|The first excerpt represents the past or something you must release, and is drawn from The Return of Tarzan by Edgar Rice Burroughs:
utter indifference that was so apparent in every line of the
nonchalant ease of his giant figure, and the even unruffled
puffing of his cigarette--had disconcerted the best marksman
in France. This time Tarzan did not start, but again De Coude
knew that he had hit.
Suddenly the explanation leaped to his mind--his antagonist
was coolly taking these terrible chances in the hope
that he would receive no staggering wound from any of
De Coude's three shots. Then he would take his own time
about shooting De Coude down deliberately, coolly, and in
cold blood. A little shiver ran up the Frenchman's spine.
The Return of Tarzan
|The second excerpt represents the present or the deciding factor of the moment, and is drawn from Prince Otto by Robert Louis Stevenson:
me find you waiting at the seat - yes, you shall await me; for on
this expedition it shall be no longer Prince and Countess, it shall
be the lady and the squire - and your friend the thief shall be no
nearer than the fountain. Do you promise?'
'Madam, in everything you are to command; you shall be captain, I am
but supercargo,' answered Otto.
'Well, Heaven bring all safe to port!' she said. 'It is not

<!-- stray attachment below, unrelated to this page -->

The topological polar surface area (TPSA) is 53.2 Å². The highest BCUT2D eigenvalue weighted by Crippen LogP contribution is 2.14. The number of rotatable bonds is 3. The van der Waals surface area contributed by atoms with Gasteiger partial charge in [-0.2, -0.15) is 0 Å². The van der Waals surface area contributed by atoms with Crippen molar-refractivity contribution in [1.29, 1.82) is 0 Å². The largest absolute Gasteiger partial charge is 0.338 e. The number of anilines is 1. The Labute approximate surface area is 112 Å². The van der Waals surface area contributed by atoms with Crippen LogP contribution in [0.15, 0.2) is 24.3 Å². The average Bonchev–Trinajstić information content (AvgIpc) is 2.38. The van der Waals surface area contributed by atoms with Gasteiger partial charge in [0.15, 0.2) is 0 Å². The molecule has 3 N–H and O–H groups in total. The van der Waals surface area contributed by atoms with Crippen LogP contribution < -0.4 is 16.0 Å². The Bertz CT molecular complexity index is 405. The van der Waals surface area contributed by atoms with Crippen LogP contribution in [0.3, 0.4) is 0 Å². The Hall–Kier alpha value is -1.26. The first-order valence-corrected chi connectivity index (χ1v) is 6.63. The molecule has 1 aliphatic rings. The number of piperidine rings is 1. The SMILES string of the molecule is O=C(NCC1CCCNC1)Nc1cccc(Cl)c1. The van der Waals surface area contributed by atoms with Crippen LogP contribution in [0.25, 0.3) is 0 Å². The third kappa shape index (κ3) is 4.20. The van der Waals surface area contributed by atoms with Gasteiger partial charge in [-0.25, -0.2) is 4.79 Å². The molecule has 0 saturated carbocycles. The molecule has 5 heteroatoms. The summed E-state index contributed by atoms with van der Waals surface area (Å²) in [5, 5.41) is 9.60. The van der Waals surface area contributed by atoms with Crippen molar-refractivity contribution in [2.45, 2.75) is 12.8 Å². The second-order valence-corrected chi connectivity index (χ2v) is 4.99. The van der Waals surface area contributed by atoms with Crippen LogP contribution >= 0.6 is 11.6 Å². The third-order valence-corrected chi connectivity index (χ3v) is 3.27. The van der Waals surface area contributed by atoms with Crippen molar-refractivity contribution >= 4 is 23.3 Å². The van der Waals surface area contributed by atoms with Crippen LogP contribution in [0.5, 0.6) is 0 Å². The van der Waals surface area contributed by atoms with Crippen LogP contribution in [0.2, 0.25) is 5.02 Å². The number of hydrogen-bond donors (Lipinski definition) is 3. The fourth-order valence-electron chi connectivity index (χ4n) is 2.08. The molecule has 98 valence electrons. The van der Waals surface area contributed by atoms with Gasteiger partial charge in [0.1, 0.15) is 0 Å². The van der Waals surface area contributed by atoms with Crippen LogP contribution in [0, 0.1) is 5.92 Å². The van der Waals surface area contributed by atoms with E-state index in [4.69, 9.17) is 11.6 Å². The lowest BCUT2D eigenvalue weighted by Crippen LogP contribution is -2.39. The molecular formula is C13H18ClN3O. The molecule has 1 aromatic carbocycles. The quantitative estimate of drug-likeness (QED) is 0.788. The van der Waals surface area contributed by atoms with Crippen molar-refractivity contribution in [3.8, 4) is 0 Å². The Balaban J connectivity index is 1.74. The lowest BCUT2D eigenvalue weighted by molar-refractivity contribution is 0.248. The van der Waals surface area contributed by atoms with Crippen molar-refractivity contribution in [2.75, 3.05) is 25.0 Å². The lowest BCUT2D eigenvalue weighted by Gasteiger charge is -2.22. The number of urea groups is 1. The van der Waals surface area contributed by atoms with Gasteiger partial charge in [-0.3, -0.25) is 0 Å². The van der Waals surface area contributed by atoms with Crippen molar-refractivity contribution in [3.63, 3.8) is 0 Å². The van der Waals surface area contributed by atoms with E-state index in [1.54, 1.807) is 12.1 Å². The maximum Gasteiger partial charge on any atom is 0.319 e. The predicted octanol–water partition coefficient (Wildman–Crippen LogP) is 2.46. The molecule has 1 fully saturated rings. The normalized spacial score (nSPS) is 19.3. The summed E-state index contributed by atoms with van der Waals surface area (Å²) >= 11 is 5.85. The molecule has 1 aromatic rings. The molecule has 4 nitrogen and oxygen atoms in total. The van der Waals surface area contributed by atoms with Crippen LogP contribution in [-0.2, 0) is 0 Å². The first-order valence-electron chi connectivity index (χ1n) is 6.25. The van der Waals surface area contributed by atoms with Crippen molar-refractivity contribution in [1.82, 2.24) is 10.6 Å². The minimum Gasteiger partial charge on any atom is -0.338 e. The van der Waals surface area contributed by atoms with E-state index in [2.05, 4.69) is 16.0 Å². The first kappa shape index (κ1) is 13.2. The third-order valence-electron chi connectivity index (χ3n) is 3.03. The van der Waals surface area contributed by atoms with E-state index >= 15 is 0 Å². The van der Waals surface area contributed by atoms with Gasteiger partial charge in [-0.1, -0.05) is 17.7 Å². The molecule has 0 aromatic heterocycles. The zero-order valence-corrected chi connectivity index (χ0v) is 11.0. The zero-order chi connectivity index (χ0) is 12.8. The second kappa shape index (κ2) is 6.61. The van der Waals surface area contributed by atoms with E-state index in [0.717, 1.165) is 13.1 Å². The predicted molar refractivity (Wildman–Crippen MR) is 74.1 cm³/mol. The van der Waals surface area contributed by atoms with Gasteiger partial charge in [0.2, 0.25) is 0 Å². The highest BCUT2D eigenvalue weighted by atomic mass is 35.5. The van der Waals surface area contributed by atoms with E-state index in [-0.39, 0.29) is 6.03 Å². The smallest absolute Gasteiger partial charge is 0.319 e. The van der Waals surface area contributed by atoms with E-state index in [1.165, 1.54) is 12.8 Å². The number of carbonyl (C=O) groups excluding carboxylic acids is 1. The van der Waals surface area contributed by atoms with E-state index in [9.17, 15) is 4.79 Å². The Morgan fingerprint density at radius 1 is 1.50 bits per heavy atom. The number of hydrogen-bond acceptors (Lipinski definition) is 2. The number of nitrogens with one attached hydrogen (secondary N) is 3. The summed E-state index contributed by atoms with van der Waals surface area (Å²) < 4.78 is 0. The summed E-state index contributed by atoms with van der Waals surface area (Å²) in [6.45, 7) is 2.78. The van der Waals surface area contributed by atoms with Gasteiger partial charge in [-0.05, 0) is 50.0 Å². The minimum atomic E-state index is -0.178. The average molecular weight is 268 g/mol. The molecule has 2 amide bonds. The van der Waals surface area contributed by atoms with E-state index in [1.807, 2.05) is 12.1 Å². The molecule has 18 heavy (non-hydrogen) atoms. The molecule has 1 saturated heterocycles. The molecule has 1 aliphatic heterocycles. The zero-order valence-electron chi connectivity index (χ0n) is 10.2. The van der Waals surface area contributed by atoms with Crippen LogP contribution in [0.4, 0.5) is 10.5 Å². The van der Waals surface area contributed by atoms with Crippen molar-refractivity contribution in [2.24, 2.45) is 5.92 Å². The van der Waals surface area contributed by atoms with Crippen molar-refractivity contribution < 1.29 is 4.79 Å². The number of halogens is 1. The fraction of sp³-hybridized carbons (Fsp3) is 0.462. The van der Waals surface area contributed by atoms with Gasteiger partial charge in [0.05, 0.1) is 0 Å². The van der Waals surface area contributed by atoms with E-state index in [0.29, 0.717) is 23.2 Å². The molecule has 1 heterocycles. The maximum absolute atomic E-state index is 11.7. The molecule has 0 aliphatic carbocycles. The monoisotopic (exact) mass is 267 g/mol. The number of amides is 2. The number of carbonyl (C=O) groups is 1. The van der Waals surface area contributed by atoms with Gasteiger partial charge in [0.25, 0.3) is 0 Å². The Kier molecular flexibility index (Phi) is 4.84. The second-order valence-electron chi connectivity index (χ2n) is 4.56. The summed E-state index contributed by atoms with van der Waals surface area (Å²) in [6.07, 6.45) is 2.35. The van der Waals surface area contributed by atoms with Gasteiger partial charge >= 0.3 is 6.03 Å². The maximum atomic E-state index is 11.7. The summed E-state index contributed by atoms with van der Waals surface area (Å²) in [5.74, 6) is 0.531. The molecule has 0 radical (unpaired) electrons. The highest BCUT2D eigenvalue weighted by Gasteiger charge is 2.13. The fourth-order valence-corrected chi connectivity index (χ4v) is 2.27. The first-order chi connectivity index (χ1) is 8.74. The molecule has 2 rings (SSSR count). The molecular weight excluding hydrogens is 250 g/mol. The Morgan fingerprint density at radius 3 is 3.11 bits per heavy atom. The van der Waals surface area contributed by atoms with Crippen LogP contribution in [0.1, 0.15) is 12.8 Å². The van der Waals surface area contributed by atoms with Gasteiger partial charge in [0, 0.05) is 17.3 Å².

Something in her manner had puzzled Otto, had possibly touched him
'Is it not strange,' he remarked, 'that I should choose my
|The third excerpt represents the future or something you must embrace, and is drawn from Grimm's Fairy Tales by Brothers Grimm:
the town, looked out for opportunities, and then stretched herself in
the sun, and licked her lips whenever she thought of the pot of fat,
and not until it was evening did she return home. 'Well, here you are
again,' said the mouse, 'no doubt you have had a merry day.' 'All went
off well,' answered the cat. 'What name did they give the child?' 'Top
off!' said the cat quite coolly. 'Top off!' cried the mouse, 'that is
a very odd and uncommon name, is it a usual one in your family?' 'What
does that matter,' said the cat, 'it is no worse than Crumb-stealer,
as your godchildren are called.'
Before long the cat was seized by another fit of yearning. She said to
the mouse: 'You must do me a favour, and once more manage the house
Grimm's Fairy Tales